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Politics & Policy

San Francisco mayor may face pushback on fentanyl crackdown, homeless spending

Mayor London Breed talks about the balanced budget and key priorities for the city in San Francisco on Wednesday. | Justin Katigbak for The Standard

San Francisco Mayor London Breed’s proposed budget for the next fiscal year promises to overcome a massive deficit and steer policy changes to get the city back on track. But the road to enacting it will be an obstacle course with at least two major stumbling blocks. 

In an upbeat, 31-minute speech Wednesday, Breed pushed back against negative narratives about the city and presented a budget of $14.6 billion per year over the next two fiscal years that focuses on public safety, homelessness and shoring up Downtown. 

The proposed budget won praise from some members of the Board of Supervisors, the body tasked with amending and approving the massive document. The budget must be signed by Aug. 1.

District 6 Supervisor Matt Dorsey said Breed’s budget “hits all the right priorities, especially when it comes to improving public safety, ending street-level drug-dealing and expanding treatment options for those who struggle with addiction.”

But Breed is already facing pushback on one front—namely, an emphasis on funding temporary homeless shelters—and more rifts are likely to emerge as the board picks through her record-setting budget over the next few weeks. 

Fight Over Shelters

The MSC Homeless Shelter on Fifth Street is one of San Francisco's homeless shelters. | Justin Katigbak for The Standard

Breed is planning to increase homelessness spending by 3%—but some members of the board take issue with the details of her plans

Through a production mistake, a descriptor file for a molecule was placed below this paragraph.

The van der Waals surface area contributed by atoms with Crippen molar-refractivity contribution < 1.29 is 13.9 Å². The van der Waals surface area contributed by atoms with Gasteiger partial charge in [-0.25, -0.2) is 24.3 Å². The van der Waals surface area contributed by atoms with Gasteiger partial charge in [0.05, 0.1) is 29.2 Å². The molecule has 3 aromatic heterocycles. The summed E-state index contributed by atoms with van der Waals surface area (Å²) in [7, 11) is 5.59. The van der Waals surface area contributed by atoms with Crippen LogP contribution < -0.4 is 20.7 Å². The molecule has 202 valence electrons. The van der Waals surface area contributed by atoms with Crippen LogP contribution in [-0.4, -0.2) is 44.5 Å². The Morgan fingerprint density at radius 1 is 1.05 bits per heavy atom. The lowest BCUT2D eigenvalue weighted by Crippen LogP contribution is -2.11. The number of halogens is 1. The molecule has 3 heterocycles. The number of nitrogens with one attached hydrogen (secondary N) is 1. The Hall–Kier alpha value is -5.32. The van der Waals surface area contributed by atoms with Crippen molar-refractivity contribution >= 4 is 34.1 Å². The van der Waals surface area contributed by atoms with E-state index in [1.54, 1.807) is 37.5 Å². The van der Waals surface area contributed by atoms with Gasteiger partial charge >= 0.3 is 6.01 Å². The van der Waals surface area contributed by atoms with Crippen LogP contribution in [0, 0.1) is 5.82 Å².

That budget increase comes with a pivot toward increasing shelter beds and relies on money from a voter-approved tax that advocates say should be dedicated to permanent supportive housing. 

Breed’s proposal would leverage unspent revenues from Proposition C, a business tax passed by voters in 2018 to fund services and permanent supportive housing, for the next two years. That will require an amendment to Prop. C and a two-thirds vote from the supervisors. 

Jennifer Friedenbach, executive director of the Coalition on Homelessness, circulated an email Tuesday evening arguing that the move to fund shelters through Prop. C sacrifices funding for more permanent housing. The Coalition on Homelessness is also embroiled in a lawsuit with San Francisco over the city’s practice of clearing encampments

“For every $20 million cut from the fund for shelter, it is equivalent to over 650 permanent housing slots for families and youth,” Friedenbach said in the email, also alleging that Breed’s plan was never brought before the oversight committee for the tax. 

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Breed’s spending plan calls for adding close to 600 new shelter beds along with 545 new permanent supportive housing placements. That will bring the city’s inventory up to about 4,000 placements for shelter and over 15,000 for permanent supportive housing. 

“This will help get more people off our streets while we still add hundreds of new units of housing with local and state funding,” Jeff Cretan, spokesperson for Breed, said in an email. “With the Mayor’s Budget, we will have over 15,050 units of housing for the homeless in our City.”